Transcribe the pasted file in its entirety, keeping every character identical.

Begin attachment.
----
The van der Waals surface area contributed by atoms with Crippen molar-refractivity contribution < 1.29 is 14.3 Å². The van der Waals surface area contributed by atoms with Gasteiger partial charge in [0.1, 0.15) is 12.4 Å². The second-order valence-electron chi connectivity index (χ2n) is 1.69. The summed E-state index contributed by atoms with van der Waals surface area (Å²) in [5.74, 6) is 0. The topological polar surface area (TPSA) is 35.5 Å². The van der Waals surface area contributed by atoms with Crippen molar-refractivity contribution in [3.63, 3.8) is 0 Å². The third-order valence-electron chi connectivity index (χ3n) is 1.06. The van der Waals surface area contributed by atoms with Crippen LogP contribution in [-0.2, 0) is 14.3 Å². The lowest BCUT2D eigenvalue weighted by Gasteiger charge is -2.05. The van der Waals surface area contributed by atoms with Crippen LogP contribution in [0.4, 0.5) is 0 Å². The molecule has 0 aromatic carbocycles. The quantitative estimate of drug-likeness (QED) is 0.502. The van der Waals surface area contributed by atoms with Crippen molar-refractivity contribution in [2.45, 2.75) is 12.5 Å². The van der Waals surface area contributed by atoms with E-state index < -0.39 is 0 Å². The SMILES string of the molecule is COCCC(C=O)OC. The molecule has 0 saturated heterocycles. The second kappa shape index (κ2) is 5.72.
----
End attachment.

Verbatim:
The van der Waals surface area contributed by atoms with Crippen molar-refractivity contribution < 1.29 is 14.3 Å². The van der Waals surface area contributed by atoms with Gasteiger partial charge in [0.1, 0.15) is 12.4 Å². The second-order valence-electron chi connectivity index (χ2n) is 1.69. The summed E-state index contributed by atoms with van der Waals surface area (Å²) in [5.74, 6) is 0. The topological polar surface area (TPSA) is 35.5 Å². The van der Waals surface area contributed by atoms with Crippen molar-refractivity contribution in [3.63, 3.8) is 0 Å². The third-order valence-electron chi connectivity index (χ3n) is 1.06. The van der Waals surface area contributed by atoms with Crippen LogP contribution in [-0.2, 0) is 14.3 Å². The lowest BCUT2D eigenvalue weighted by Gasteiger charge is -2.05. The van der Waals surface area contributed by atoms with Crippen LogP contribution in [0.4, 0.5) is 0 Å². The molecule has 0 aromatic carbocycles. The quantitative estimate of drug-likeness (QED) is 0.502. The van der Waals surface area contributed by atoms with Crippen molar-refractivity contribution in [2.45, 2.75) is 12.5 Å². The van der Waals surface area contributed by atoms with E-state index < -0.39 is 0 Å². The SMILES string of the molecule is COCCC(C=O)OC. The molecule has 0 saturated heterocycles. The second kappa shape index (κ2) is 5.72.